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West Ham, Chelsea supporters clash in Cup tie

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West Ham fans face up to the Chelsea supporter who had made his way across the divide. PHOTO/DM.

West Ham fans face up to the Chelsea supporter who had made his way across the divide. PHOTO/DM.

LONDON, United Kingdom, Oct 27 – West Ham manager Slaven Bilic has condemned the ugly crowd scenes which marred his side’s 2-1 victory over Chelsea in the EFL Cup.

The Hammers issued a statement within an hour of the game at London Stadium, promising life bans for any culprits identified by CCTV.

And the FA are sure to launch an investigation after rival fans had to be separated by riot police inside the ground with seats ripped out and hurled, along with bottles and coins.

Bilic said: ‘We are totally against it as a club and a team. For those kind of things to happen is unacceptable.’

An evening that began with simmering tensions as scuffles broke out between supporters outside the turnstiles ended with damning images of West Ham and Chelsea fans having to be separated by riot police.

One Chelsea supporter was spotted with a cut on his head after a coin allegedly struck him. PHOTO/DM.

One Chelsea supporter was spotted with a cut on his head after a coin allegedly struck him. PHOTO/DM.

By half-time, an image posted on social media appeared to show a Chelsea fan with his head cut after being struck by a coin, and later footage showed seats ripped out and hurled between fans along with bottles and coins.

One supporter described the scenes as ‘an absolute nightmare’ on BBC Radio 5 Live. ‘It was like the 1970s, the amount of coins that were thrown, seats that were thrown. The lack of stewarding, the policing walking around not doing a lot, no-one I saw was thrown out for anything. If they don’t close that stadium then someone could get killed there.’

The shameful scenes broke out in the final five minutes of the game as rival factions appeared to breach the lines of segregation and tried to confront each other in the zone above the seating areas. As stewards and riot police raced into the area, hundreds of fans appeared to be involved as tensions rose.

http://www.dailymail.co.uk/sport/football/article-3876236/Tensions-boil-West-Ham-Chelsea-supporters-clash-London-Stadium-EFL-Cup-clash.html

Bilic condemned the clashes, describing the situation as ‘unacceptable’ and within an hour of the final whistle the club issued a statement vowing to issue life bans to those involved.

‘West Ham United and London Stadium partners unreservedly condemn the behaviour of individuals involved in incidents during this evening’s fixture with Chelsea,’ the statement read.

‘Whilst quickly brought under control, the Club, in line with its clear zero tolerance policy, will work closely with London Stadium 185, the Metropolitan Police Service and Chelsea to identify the individuals involved. Once identified, those found to have acted improperly will be banned from attending any West Ham fixtures for life and we will request the courts serve banning orders to prevent these individuals attending any other football.’

The first major grudge match against a London rival, this was always set to be a powder-keg assignment for West Ham in their new stadium. On Monday, a joint statement by West Ham, operators London Stadium 185 and landlords E20 Stadium LLP declared that there were ‘categorically not’ safety issues for supporters in the ground despite violence at matches against Bournemouth, Watford and Middlesbrough this season. West Ham have already banned 23 fans.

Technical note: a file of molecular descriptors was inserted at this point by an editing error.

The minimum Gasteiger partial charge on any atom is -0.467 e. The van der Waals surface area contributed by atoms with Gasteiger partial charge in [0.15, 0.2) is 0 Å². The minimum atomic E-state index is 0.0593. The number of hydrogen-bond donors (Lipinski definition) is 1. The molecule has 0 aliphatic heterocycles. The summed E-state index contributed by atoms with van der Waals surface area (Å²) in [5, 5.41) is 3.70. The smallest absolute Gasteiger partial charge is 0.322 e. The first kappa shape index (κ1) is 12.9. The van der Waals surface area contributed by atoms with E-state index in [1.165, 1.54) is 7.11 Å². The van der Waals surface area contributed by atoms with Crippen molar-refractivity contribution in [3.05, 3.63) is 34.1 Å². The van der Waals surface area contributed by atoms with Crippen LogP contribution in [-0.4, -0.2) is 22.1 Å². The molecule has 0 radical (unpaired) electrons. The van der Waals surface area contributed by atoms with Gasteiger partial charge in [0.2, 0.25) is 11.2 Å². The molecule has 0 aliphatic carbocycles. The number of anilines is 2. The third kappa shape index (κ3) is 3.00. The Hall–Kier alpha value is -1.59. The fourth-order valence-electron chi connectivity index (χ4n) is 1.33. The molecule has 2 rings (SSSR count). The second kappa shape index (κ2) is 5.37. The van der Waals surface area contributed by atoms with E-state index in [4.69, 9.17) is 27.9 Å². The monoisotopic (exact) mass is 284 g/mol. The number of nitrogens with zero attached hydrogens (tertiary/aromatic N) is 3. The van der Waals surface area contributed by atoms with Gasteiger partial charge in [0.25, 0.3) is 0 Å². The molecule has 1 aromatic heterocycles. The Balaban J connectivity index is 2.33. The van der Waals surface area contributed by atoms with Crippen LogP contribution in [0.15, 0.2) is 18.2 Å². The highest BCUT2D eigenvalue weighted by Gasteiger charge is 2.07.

A seat is ripped off and thrown across the divide between West Ham and Chelsea supporters. PHOTO/DM.

A seat is ripped off and thrown across the divide between West Ham and Chelsea supporters. PHOTO/DM.

The fixture calendar may have been kind, with Arsenal the first big London club to visit the Hammers in the Premier League on December 3, but the EFL Cup sent a curveball with a tie against bitter rivals Chelsea.

Police cannot be stationed inside the stadium until February except in the case of crime breaking out owing to the absence of radio system Airwave that allows forces to communicate safely. This match, therefore, would be an acid test for West Ham and the stakeholders of a stadium which was the centrepiece of the London Olympics. The club does not have direct control of safety planning as that is in the hands of the operators.

Before this game former Upton Park stewards, who have a greater rapport with West Ham fans, were recruited to be positioned in the more potentially volatile areas of the stadium.

The purchase of alcohol was banned from mobile bars outside the ground, and segregation was assured post-match through giant fences to separate supporters outside the stadium. Chelsea had implored West Ham to protect their fans in a statement ahead of the match, which read: ‘We are looking at West Ham United and the local authorities to deliver a safe event.’

However, the first sign of trouble arose outside the away entrance 15 minutes before kick-off. A block of several hundred Chelsea supporters arrived en masse at the staircase that led up to their entrance at turnstile D and a flare-up ensued.

An on-duty police officer told Sportsmail: ‘A large group of Chelsea fans came all together and they had to be held back at the bottom of the stairs as West Ham supporters were entering along the way. They also had to be restrained.’

What followed was a quarter of an hour of angst, scuffles and foul-mouthed arguments. With kick-off approaching, fans became increasingly frustrated by the refusal to let them enter, and the police and the response team (stewards appointed by stadium operators) did not seem to be on the same wavelength.

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